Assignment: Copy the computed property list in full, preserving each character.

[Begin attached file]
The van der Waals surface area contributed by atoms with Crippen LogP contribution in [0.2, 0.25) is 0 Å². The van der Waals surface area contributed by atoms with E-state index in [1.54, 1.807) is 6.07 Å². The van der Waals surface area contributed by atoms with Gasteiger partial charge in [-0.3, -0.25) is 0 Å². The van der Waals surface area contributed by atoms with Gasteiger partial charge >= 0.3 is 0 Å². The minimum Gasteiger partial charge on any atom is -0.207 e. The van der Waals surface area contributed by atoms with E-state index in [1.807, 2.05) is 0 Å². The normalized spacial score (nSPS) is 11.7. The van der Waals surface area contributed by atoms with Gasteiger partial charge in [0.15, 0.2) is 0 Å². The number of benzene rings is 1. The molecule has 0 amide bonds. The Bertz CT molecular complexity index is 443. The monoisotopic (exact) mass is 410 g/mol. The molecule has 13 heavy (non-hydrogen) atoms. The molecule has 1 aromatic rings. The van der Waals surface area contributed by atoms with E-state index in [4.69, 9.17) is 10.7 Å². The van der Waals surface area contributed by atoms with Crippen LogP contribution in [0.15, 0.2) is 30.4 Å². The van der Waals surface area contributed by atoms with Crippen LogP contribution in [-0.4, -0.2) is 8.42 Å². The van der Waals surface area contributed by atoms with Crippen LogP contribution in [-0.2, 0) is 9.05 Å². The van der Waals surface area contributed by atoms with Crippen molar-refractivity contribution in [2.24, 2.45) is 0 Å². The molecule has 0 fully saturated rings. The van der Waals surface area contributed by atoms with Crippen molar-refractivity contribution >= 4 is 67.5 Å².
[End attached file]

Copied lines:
The van der Waals surface area contributed by atoms with Crippen LogP contribution in [0.2, 0.25) is 0 Å². The van der Waals surface area contributed by atoms with E-state index in [1.54, 1.807) is 6.07 Å². The van der Waals surface area contributed by atoms with Gasteiger partial charge in [-0.3, -0.25) is 0 Å². The van der Waals surface area contributed by atoms with Gasteiger partial charge >= 0.3 is 0 Å². The minimum Gasteiger partial charge on any atom is -0.207 e. The van der Waals surface area contributed by atoms with E-state index in [1.807, 2.05) is 0 Å². The normalized spacial score (nSPS) is 11.7. The van der Waals surface area contributed by atoms with Gasteiger partial charge in [0.15, 0.2) is 0 Å². The number of benzene rings is 1. The molecule has 0 amide bonds. The Bertz CT molecular complexity index is 443. The monoisotopic (exact) mass is 410 g/mol. The molecule has 13 heavy (non-hydrogen) atoms. The molecule has 1 aromatic rings. The van der Waals surface area contributed by atoms with E-state index in [4.69, 9.17) is 10.7 Å². The van der Waals surface area contributed by atoms with Crippen LogP contribution in [0.15, 0.2) is 30.4 Å². The van der Waals surface area contributed by atoms with Crippen LogP contribution in [-0.4, -0.2) is 8.42 Å². The van der Waals surface area contributed by atoms with Crippen LogP contribution in [-0.2, 0) is 9.05 Å². The van der Waals surface area contributed by atoms with Crippen molar-refractivity contribution in [2.24, 2.45) is 0 Å². The molecule has 0 fully saturated rings. The van der Waals surface area contributed by atoms with Crippen molar-refractivity contribution >= 4 is 67.5 Å².